Latest round of UN climate talks to start next week

Latest round of UN climate talks to start next week

A fresh round of United Nations-sponsored climate change talks, expected to draw 1,000 participants, will kick off next week in Bangkok, Thailand.

This five-day meeting seeks to push the so-called “Bali Roadmap” – agreed upon by 187 countries at the landmark UN Climate Change Conference in Bali, Indonesia, last December – forward. Under this guide, key issues during the upcoming negotiations will be adaptation, mitigation, the deployment of climate-friendly technology and financing.

In Bangkok, attendees are expected to lay out a work plan for the negotiations for a successor pact to the Kyoto Protocol which expires in 2012, as well as discuss how developed nations can curb their emissions.

“The challenge is to design a future agreement that will significantly step up action on adaptation, successfully halt the increase in global emissions within the next 10 to 15 years, dramatically cut back emissions by 2050, and do so in a way that is economically viable and politically equitable worldwide,” said Yvo de Boer, Executive Secretary of the UN Framework Convention on Climate Change (UNFCCC).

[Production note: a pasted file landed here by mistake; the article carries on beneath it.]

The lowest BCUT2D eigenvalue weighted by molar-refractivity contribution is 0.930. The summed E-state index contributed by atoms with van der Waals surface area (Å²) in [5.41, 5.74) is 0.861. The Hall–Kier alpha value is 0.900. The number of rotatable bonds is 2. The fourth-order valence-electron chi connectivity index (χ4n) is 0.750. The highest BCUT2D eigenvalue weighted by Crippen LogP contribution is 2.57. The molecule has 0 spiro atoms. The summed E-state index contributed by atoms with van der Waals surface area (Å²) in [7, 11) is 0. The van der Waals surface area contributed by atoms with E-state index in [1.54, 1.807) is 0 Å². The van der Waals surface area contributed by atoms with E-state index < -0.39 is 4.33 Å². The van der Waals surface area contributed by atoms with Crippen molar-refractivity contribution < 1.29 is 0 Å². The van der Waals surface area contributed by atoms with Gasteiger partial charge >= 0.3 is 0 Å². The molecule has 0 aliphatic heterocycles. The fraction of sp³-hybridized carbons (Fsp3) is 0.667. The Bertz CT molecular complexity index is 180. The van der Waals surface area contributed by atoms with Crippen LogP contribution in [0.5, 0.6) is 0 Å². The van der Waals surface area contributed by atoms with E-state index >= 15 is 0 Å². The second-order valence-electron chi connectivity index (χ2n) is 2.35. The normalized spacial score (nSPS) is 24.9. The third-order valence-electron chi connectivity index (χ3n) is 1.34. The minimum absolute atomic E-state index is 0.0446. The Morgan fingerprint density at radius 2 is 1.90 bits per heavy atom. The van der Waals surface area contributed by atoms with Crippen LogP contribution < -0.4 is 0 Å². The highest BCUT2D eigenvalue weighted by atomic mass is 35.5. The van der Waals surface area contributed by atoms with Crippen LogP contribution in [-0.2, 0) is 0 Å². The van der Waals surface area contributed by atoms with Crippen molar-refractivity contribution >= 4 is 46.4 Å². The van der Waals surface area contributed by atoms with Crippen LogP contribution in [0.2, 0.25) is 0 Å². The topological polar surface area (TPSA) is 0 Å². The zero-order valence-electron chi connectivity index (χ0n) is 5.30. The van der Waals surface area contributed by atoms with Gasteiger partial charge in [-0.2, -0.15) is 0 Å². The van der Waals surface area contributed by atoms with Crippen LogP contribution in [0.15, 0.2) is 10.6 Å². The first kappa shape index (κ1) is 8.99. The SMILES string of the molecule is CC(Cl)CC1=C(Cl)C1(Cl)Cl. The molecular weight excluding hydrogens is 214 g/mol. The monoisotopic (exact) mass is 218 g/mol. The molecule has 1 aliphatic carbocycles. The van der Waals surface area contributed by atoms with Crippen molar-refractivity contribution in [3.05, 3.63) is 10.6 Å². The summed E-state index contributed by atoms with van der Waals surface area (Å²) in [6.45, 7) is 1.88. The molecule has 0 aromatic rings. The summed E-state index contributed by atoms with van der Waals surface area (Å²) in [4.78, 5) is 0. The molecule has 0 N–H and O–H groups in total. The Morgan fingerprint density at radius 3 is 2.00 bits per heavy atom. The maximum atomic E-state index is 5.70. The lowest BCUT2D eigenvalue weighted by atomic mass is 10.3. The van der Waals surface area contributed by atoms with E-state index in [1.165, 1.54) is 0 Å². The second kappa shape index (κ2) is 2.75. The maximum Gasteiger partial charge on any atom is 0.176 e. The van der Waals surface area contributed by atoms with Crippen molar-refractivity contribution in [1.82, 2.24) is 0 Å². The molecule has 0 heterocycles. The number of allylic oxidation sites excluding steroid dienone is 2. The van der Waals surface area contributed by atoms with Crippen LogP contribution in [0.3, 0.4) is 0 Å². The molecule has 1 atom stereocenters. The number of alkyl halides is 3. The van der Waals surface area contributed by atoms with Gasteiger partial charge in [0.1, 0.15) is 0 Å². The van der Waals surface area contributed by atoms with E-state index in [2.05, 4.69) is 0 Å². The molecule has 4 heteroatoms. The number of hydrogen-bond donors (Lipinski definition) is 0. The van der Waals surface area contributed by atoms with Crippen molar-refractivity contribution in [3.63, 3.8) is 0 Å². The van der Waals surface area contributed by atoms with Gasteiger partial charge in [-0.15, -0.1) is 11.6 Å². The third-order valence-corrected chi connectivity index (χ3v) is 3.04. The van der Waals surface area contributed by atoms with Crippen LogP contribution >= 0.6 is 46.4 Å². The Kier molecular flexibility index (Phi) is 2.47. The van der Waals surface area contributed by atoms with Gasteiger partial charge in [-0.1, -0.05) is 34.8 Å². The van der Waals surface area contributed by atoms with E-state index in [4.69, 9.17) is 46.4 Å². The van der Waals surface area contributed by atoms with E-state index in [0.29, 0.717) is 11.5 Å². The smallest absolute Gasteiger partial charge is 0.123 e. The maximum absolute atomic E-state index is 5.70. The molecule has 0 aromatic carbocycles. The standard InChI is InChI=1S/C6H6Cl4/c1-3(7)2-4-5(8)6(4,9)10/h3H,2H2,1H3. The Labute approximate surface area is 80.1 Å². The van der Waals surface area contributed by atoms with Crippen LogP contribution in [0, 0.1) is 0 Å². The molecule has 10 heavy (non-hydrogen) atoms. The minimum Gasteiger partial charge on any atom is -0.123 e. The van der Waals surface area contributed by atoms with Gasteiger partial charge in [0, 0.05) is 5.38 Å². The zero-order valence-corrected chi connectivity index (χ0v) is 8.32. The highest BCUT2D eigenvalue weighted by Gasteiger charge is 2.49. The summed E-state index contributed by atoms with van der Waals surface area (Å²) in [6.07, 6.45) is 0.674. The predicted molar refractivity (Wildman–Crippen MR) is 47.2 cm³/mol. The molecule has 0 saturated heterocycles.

The negotiations process is scheduled to conclude next year at a major summit in Copenhagen, Denmark.

In a related development, the Kyoto Protocol’s Adaptation Fund Board wrapped up its inaugural meeting today in Bonn, Germany.

The Fund seeks to finance concrete adaptation projects and programmes in developing countries.

Characterizing it as “unique,” Mr. de Boer pointed out that it is “not reliant on donor funding or overseas development assistance. This is the climate regime beginning to become self-financing.”

At present, the Fund is backed by a 2 per cent levy on the Clean Development Mechanism (CDM), which allows industrialized countries to generate credits through investment in emission reduction projects in developing countries. It is worth some €37 million currently, and its value is expected to surge to $80 million to $300 million in the 2008-2012 period.